Molly, in her mid fifties,  was widowed from Sarah's father when he died twenty years ago in a car crash.   She married Rollo to have a provider for her and Sarah.  Rollo was a good reliable earner .   He was a far from perfect husband, given to being a bit abusive while drinking and a womanizer in his younger days but as Molly says "what is she to do".   (Of course one could say, "Well Molly you could get out of your flat and get look for a job!")

Sarah married a man that Molly always hated, a psychologist.   As the story progresses  we learn that Sarah's husband was of mixed parentage and he is a "political agitator".    It is never said explicitly, but it is clear this is part of the issue between Sarah's parents and her husband.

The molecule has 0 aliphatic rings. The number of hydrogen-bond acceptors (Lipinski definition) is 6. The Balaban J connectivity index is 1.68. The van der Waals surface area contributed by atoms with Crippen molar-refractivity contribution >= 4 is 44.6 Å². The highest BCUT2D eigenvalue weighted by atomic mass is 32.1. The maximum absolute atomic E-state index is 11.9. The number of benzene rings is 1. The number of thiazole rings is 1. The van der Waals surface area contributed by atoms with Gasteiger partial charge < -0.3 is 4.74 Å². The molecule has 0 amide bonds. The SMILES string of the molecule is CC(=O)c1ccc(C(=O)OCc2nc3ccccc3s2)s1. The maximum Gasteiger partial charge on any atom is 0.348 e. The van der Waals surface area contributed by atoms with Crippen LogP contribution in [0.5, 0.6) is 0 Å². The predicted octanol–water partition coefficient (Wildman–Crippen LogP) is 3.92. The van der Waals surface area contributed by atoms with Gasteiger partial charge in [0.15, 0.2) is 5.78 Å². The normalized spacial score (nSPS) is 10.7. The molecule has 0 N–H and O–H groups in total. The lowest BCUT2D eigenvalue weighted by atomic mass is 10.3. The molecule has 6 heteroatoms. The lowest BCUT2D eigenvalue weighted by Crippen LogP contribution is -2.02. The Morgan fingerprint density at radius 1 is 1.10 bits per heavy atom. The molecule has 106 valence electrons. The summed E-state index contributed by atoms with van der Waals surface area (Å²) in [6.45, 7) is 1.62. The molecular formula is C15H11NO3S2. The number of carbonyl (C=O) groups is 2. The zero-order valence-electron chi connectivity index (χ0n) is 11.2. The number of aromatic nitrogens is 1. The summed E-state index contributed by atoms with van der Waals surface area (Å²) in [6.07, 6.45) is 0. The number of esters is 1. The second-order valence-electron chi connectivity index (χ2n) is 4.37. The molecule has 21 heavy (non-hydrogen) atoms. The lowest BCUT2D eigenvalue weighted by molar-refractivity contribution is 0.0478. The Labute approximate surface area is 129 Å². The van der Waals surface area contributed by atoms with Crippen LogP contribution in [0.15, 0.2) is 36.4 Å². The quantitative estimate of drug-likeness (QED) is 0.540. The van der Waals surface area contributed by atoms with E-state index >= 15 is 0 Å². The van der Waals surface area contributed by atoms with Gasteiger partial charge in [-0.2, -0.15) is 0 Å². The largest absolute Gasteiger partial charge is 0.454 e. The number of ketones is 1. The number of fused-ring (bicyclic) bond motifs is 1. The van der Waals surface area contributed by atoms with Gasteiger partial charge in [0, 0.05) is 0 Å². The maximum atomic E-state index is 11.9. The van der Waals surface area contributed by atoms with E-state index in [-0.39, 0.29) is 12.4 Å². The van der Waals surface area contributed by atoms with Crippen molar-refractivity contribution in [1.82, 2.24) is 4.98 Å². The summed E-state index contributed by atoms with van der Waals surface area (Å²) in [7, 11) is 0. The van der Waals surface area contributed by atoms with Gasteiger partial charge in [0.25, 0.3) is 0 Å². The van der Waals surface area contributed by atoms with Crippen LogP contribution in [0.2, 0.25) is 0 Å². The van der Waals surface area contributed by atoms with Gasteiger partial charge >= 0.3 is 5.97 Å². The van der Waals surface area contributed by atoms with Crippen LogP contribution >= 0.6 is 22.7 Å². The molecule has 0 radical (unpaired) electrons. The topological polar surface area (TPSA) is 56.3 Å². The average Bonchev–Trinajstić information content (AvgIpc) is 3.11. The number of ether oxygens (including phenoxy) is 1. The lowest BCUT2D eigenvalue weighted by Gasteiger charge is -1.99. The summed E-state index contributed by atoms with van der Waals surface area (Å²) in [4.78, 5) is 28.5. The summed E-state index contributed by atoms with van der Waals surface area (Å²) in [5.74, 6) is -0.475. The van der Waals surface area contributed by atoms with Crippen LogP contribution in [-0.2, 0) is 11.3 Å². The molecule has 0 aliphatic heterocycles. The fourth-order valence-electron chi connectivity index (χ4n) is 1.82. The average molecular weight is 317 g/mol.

When the detective shows up at the flat, he tells Molly it is most likely the husband who is the killer.   This is based on the fact that it is most often the man who kills his wife.   Further in this case there is no sign of anyone breaking in and nothing has been stolen.    The husband was the only one who could get in the apartment besides Sarah.    Rollo comes home and says he knew all along the husband was no good and he is not at all surprised by this.    

At this point in the story, neither Rollo or Molly have a lot to admire about them.   He is an abuser and sometimes a drunk.   Molly accepts this abuse for security for herself and her daughter.   Molly does not get comfort or even dignity, only shelter and food and a place in the world.    Rollo rejects his step daughter and her husband because he is of mixed blood.   Maybe the story is a symbolic representation of the reaction of older South Africans to the willingness of their children to accept the end of apartheid and race laws that the older generation has always cherished.